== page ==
Jim Warren

After being the founding editor of DDJ, I fomented further confusion in the industry by founding:
  • the West Coast Computer Faires and later, the IBM PC Faires;
  • the Silicon Gulch Gazette(a freebie worth every penny you paid for it);
  • the Journal of Intelligent Machines (JIM) a.k.a. the Intelligent Machines Journal (IMJ is "Jim" in pig-latin) which became InfoWorld - and successful - only after I sold it to IDG/ComputerWorld's Pat McGovern;
  • DataCast magazine, which provided in-depth tutorials about popular software - and proved that it was possible to get rid of large amounts of cash without effort;
  • Video Initiative, which produced several several self-paced videotape tutorials about computer topics - and proved that video production was, by far, the most efficient way to unload hundreds of thousands of dollars without significant profit.

After selling the Computer Faires for more'n this ex-teacher-creature ever dreamed of havin', I've had the financial freedom to write about realizible fantasies and tech-related public policy issues for low-paying magazines, use the net to help open the coats of coy politicians to effective public access to public records, and generally infuriate politicians (always a worthy activity).

The two most noteworthy parts of those efforts were:

  • founding and chairing the First Conference on Computers, Freedom & Privacy in 1991; and,
  • showing Californica Assembly Member Debra Bowen how public access to state legislative records could be accomplished via the Internet at low cost and high benefit to the public, and leading the online grassroots citizen effort that helped Bowen push her legislation through, making CA the first state in the nation to do such a thing.

Thereafter, I have had numerous failures in:

  • opposing the obscenely censor-prone Communications Decency Act that made it a federal felony to conduct any "indecent" communication using *any* telecommunications device (enacted, but later overturned by the Supreme Court in a First Amendment challenge; having been censored by my BoardWatch Editor when I wrote obscenely about it, I was one of the 8-10 named plaintiffs in the free-speech challenge);
  • opposing the federal government's endless zeal for forcing tech-based ever-expanding covert surveillance and tracking of Amerikans and similar victims in other nations (opposed the requirement to make the nation's phone system wiretap-ready, the government's steadfast blocking of cellphone security, etc etc etc.)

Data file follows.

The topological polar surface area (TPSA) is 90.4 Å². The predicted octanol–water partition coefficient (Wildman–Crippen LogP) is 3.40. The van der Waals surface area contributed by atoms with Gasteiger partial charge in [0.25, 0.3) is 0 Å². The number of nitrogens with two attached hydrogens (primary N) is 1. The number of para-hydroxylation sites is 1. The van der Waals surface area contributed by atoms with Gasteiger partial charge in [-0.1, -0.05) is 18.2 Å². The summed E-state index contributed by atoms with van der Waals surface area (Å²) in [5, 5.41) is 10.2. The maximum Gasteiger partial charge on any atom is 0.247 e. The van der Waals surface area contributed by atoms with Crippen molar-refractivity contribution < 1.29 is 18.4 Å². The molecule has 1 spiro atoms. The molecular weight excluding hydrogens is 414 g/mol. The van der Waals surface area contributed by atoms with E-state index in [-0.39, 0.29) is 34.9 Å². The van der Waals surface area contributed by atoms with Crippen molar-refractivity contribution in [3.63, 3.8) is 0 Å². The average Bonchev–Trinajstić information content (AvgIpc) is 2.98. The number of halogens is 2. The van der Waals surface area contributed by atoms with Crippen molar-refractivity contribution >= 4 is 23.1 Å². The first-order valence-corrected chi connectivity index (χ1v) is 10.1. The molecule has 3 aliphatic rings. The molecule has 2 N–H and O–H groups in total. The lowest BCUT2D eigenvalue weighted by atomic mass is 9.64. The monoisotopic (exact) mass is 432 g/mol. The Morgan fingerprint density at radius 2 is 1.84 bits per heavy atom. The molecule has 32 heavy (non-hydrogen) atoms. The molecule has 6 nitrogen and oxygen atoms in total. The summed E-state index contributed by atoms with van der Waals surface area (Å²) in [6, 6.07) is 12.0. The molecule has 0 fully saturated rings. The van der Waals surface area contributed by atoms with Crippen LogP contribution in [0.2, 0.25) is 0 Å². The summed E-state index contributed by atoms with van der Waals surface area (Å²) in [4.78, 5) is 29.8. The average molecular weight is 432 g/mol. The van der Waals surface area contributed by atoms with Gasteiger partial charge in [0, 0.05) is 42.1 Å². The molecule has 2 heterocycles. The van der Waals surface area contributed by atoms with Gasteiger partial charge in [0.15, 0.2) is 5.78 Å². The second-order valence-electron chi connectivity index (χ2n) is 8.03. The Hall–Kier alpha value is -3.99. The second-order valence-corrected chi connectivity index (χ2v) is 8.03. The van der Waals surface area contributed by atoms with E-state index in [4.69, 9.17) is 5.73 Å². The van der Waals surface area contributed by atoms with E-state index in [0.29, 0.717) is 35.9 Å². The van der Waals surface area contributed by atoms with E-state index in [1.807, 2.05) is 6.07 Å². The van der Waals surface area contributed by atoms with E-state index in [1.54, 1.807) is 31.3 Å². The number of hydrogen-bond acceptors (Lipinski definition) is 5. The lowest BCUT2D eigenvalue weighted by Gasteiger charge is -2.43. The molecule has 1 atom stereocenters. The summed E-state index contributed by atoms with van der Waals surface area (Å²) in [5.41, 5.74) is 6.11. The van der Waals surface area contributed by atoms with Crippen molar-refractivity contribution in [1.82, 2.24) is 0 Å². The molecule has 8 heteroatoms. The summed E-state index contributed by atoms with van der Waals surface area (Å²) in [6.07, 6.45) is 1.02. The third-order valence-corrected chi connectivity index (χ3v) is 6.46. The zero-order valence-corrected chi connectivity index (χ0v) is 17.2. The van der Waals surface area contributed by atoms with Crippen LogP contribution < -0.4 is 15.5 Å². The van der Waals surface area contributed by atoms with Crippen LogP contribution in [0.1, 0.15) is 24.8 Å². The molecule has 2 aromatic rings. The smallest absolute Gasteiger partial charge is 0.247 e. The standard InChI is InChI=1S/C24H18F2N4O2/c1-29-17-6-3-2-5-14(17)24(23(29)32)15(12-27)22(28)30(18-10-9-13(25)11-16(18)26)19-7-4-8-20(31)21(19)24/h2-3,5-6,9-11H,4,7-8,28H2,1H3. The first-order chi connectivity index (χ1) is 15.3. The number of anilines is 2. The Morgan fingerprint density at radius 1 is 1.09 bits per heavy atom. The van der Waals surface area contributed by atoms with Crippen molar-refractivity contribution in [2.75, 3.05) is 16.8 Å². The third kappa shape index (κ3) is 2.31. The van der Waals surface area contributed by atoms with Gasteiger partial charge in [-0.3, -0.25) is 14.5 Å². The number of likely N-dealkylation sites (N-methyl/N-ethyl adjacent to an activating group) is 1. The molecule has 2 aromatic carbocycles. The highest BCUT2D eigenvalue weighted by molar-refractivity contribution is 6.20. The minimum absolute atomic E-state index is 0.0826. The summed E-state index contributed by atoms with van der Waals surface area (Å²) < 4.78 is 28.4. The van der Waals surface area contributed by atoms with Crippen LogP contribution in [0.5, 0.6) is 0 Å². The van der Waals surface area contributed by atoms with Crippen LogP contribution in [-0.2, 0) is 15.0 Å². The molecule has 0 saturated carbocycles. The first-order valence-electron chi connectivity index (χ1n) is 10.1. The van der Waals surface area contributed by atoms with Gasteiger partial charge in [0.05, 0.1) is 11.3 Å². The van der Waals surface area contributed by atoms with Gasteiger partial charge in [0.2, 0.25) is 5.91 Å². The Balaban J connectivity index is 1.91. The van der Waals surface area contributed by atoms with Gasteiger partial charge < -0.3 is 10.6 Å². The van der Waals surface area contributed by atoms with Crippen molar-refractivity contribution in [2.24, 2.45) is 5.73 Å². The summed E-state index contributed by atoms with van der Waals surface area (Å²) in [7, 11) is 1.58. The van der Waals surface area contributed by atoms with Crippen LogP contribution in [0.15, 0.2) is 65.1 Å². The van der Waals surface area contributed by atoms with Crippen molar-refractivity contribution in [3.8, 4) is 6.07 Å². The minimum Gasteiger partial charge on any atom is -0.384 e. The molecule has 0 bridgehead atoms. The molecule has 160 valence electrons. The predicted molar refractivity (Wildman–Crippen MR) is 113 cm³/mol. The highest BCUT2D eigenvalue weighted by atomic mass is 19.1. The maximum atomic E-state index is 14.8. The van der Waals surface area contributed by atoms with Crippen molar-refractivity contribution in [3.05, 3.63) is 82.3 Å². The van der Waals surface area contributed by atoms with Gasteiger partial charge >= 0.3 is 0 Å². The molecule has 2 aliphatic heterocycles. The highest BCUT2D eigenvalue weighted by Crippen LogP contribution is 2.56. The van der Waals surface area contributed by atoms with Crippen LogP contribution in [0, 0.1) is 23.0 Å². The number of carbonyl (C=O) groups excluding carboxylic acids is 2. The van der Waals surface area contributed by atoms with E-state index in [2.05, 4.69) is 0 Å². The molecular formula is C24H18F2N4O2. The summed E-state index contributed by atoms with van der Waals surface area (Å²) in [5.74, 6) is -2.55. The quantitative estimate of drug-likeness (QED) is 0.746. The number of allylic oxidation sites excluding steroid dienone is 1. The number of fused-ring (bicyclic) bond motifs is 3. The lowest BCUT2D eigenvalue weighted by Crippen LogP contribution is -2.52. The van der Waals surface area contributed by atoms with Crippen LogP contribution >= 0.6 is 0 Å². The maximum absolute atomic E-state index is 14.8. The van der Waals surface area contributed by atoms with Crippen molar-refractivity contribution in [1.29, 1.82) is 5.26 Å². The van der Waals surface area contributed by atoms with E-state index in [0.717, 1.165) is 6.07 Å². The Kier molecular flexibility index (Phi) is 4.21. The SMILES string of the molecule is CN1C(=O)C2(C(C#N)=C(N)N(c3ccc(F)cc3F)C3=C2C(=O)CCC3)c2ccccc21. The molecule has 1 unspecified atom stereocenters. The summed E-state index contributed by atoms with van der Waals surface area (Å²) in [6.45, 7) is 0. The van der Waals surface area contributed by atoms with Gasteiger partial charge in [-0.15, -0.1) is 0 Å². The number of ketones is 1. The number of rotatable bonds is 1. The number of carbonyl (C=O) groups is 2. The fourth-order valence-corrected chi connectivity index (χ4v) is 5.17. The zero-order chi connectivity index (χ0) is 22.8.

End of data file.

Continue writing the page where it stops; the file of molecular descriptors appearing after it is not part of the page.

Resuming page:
• I digressed therefrom in 1984-1985 to oppose special-interest efforts to impose draconian regulations on my local rural community (resulting in Grand Jury recommendations that the Planning Director resign or be fired, the Chief Building Official be replaced with a competent professional, and an Ombudsman board be created to resolve disputes - that was actually composed of residents of the communities impacted; all of which transpired).

      And in 1997, I purchased a 47-foot long, 28-foot wide ocean-sailing catamaran, in order to discover that I really didn't like to cruise the ocean (that kept moving up and down), much less live sandwiched with folks who were competent to do so, and I most of all didn't like being disconnected from the net, the nation and world and their complexities, nor be distant from my beloved Skyline-area redwoods where I live overlooking the Pacific.

      Comingled with such ventures and misadventures, I've:

      • conducted my portions of the three-hour PBS TV special, "Triumph of the Nerds," stark naked with the interviewer, in my mountaintop ho'tub (I mean, after all, we Californians *do* have our reputations to maintain!);
      • been honored to become good friends with a covey of delightful, bright, and innovative erotic dancers;
      • edited a novel that will appear this Spring, about modern China just before and culminating in Tiananmen Square (written by a woman who was there, as a teen-ager);
      • gotten older (so what?!), fatter (groan), and more ornery (that's nice); and ...
      After approximately a dozen "careers," I still don't know what I want to do when I grow up (that's nice too).

      When I was a young teacher, some straight-laced elders from time to time in Texass (that's just truth-in-spelling) used to say, "Warren, why don't you grow up?!" And I'd look around at the "adults" around me ... and blurt out, "Geez, WHY?!"

      My unpublished (and unwritten) autobiography is draft-titled, Nimatte! - which is an old indian word that means, "Nothing in moderation; all things to extreme!" Seems like a nice motto - and accurate, too.

CONTACT Jim Warren
Last Modified: Tue May 15 15:16:43 2001